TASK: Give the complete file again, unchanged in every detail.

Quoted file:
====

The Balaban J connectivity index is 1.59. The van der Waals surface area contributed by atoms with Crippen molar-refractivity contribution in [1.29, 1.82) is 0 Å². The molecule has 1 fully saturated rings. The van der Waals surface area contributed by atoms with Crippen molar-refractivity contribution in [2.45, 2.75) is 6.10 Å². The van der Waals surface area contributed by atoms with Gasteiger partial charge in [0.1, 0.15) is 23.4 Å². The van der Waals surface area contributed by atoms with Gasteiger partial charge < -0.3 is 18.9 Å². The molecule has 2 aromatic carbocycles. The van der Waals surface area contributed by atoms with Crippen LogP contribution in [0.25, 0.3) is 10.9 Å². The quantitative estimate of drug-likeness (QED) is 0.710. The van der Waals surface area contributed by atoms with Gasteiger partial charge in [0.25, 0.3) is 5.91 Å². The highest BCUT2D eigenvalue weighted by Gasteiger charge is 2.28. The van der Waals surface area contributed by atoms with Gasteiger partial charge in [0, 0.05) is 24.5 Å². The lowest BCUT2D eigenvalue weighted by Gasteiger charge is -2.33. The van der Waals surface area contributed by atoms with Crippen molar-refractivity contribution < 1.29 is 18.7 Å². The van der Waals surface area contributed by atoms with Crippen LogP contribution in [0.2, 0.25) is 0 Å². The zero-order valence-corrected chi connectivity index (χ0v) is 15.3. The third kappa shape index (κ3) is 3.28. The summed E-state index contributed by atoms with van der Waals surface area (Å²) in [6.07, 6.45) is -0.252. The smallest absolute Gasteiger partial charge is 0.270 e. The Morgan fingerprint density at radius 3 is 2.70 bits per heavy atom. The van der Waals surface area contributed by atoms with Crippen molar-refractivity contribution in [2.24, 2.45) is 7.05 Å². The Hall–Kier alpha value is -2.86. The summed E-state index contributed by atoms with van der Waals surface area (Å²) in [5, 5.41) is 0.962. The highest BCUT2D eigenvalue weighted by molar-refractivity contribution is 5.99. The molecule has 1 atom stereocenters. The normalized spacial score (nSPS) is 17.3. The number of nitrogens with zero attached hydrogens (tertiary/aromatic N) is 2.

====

The Balaban J connectivity index is 1.59. The van der Waals surface area contributed by atoms with Crippen molar-refractivity contribution in [1.29, 1.82) is 0 Å². The molecule has 1 fully saturated rings. The van der Waals surface area contributed by atoms with Crippen molar-refractivity contribution in [2.45, 2.75) is 6.10 Å². The van der Waals surface area contributed by atoms with Gasteiger partial charge in [0.1, 0.15) is 23.4 Å². The van der Waals surface area contributed by atoms with Gasteiger partial charge < -0.3 is 18.9 Å². The molecule has 2 aromatic carbocycles. The van der Waals surface area contributed by atoms with Crippen LogP contribution in [0.25, 0.3) is 10.9 Å². The quantitative estimate of drug-likeness (QED) is 0.710. The van der Waals surface area contributed by atoms with Gasteiger partial charge in [0.25, 0.3) is 5.91 Å². The highest BCUT2D eigenvalue weighted by Gasteiger charge is 2.28. The van der Waals surface area contributed by atoms with Gasteiger partial charge in [0, 0.05) is 24.5 Å². The lowest BCUT2D eigenvalue weighted by Gasteiger charge is -2.33. The van der Waals surface area contributed by atoms with Crippen molar-refractivity contribution < 1.29 is 18.7 Å². The van der Waals surface area contributed by atoms with Crippen LogP contribution in [0.2, 0.25) is 0 Å². The zero-order valence-corrected chi connectivity index (χ0v) is 15.3. The third kappa shape index (κ3) is 3.28. The summed E-state index contributed by atoms with van der Waals surface area (Å²) in [6.07, 6.45) is -0.252. The smallest absolute Gasteiger partial charge is 0.270 e. The Morgan fingerprint density at radius 3 is 2.70 bits per heavy atom. The van der Waals surface area contributed by atoms with Crippen molar-refractivity contribution in [2.24, 2.45) is 7.05 Å². The Hall–Kier alpha value is -2.86. The summed E-state index contributed by atoms with van der Waals surface area (Å²) in [5, 5.41) is 0.962. The highest BCUT2D eigenvalue weighted by molar-refractivity contribution is 5.99. The molecule has 1 atom stereocenters. The normalized spacial score (nSPS) is 17.3. The number of nitrogens with zero attached hydrogens (tertiary/aromatic N) is 2.